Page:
Protein intake – 1-1.25g per lb of bodyweight
This will be more than enough for most people. There’s no real evidence to suggest that more than 1g protein per lb of bodyweight will have any beneficial effect. However some people do just function very well on a high protein intake so there’s no need to change this during a fat loss phase. Protein can also be very satiating, so it can be worth keeping protein high for that reason alone.
Right if you’ve got your calories and protein intake nailed, congratulations, you’re 95%+ of the way to having an awesome fat loss plan. Now we’re going to be dealing with marginal gains and stuff that just helps the dieting process suck a little bit less. Which, is in fact very important, as the less crap you feel doing something the longer you will generally stick to it!
Step 3 - Carbs/Fats
This part is honestly down to personal preference now. There’s no scientific evidence to show that low/high carb/fat diets are superior so long as protein and calories are equal. So I would suggest going with what suits you best and matching it to the demands of your training phase.
I would however make the following suggestions:
High carb/Low Fat – Works better if you’re a naturally anxious or stressed person or if you’re life circumstances are particularly stressful currently. The extra carbs will help buffer cortisol and stop you feeling stressed out. I would also encourage this if your training volume is relatively high.
High fat/Low carb – Works better for people who are work well under-pressure and/or are very self-confident. These people tend to have a high tolerance for cortisol/stress and function better when adrenaline is high. I would avoid this if your training volume is high.
Step 4 - Food quality
The foods that you choose to eat while fulfilling your calorie/macro requirements DO matter. Yes it’s true you could definitely lose weight while hitting your targets from McDonalds and Oreos. In the short-term this may work just fine. But nothing great is ever achieved in the short-term and the goal here is to set us up for longterm, sustained success when it comes to becoming and staying lean.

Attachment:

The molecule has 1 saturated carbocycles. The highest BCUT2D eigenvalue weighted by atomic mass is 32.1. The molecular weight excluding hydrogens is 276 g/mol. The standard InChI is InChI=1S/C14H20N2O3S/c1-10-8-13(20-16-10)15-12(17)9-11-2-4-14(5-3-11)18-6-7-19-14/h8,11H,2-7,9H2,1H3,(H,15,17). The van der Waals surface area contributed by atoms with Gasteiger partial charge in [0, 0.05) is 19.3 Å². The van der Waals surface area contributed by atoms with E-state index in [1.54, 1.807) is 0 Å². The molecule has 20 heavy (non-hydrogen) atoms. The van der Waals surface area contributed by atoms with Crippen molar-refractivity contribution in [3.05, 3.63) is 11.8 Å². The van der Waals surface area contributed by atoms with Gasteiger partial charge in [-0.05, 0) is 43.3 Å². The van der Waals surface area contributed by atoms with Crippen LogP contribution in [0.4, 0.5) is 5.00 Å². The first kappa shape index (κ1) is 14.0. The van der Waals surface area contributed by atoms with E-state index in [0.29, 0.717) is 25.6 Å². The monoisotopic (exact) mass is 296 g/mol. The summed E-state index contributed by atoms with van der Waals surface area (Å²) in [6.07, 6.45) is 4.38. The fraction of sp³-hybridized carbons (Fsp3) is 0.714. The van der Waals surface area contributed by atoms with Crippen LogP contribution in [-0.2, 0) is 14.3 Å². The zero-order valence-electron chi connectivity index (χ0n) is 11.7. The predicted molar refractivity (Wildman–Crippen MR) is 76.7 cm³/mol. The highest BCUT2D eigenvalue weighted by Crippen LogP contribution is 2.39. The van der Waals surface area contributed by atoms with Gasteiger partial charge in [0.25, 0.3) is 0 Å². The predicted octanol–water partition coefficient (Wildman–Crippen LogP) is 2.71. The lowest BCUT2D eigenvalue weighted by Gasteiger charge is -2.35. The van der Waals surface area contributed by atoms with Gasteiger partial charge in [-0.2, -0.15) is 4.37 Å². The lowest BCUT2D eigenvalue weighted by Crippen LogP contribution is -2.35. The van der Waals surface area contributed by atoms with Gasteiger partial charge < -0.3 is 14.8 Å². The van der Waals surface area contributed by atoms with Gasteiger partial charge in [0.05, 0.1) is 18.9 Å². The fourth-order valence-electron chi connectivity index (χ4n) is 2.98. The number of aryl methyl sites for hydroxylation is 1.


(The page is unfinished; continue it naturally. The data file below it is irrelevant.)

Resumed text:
Where possible you want to get as much of your diet from single ingredient “clean” food for many reasons:
Less calorie dense – meaning you can eat a higher food volume for the same number of calories. Helping you feel fuller for longer.
More micronutrients – when calories start to get low we don’t have as much food to get our daily vitamin and mineral requirements from. The lower calories get the more and more important it becomes that we stick to food high in micronutrients so that we hit our daily needs. And no, eating McDonalds and taking 2 daily multivitamins doesn’t get around this….
Gut Health – a high intake of processed, refined foods leads to a lot of gastric distress and inflammation. Which in turn can leave us feeling bloated, lethargic, nauseous amongst other things. Look after your gut and it will look after you. We want to feel good through this process remember.
Creating good eating habits – possibly the most important factor of all. Ok you may be able to diet down on burgers and ice cream. But then when you stop your “diet” and stop focussing on fat loss what foods do you think you’re going to be eating? You guessed it. These are probably the same foods that you got you fat in the first place right, why? Because they’re hyper palatable and calorie dense, the absolute deadliest mix when it comes creating habits of over-eating. Use your diet to engrain good dietary habits that you are going to keep with you in the long-term so you don’t fall in to the “yo-yo” dieting crowd.
Step 5 - Plan diet breaks
As I alluded to earlier, diet breaks are going to be essential for anyone who has a significant amount of fat to lose. If you have more than 10% of your bodyweight to lose then chances are you are not going or shouldn't do that in one phase.
A diet break will help you reset mentally and also help bring your metabolism back up so you can begin dieting down again on a higher food intake, rather than falling into the trap of forever slashing calories.
These are my guidelines regarding diet breaks:
Take a diet break when you have achieved 7.5-10% weight loss (compared to your bodyweight) at the latest, when progress has stalled significantly or when your workout performance is consistently reduced.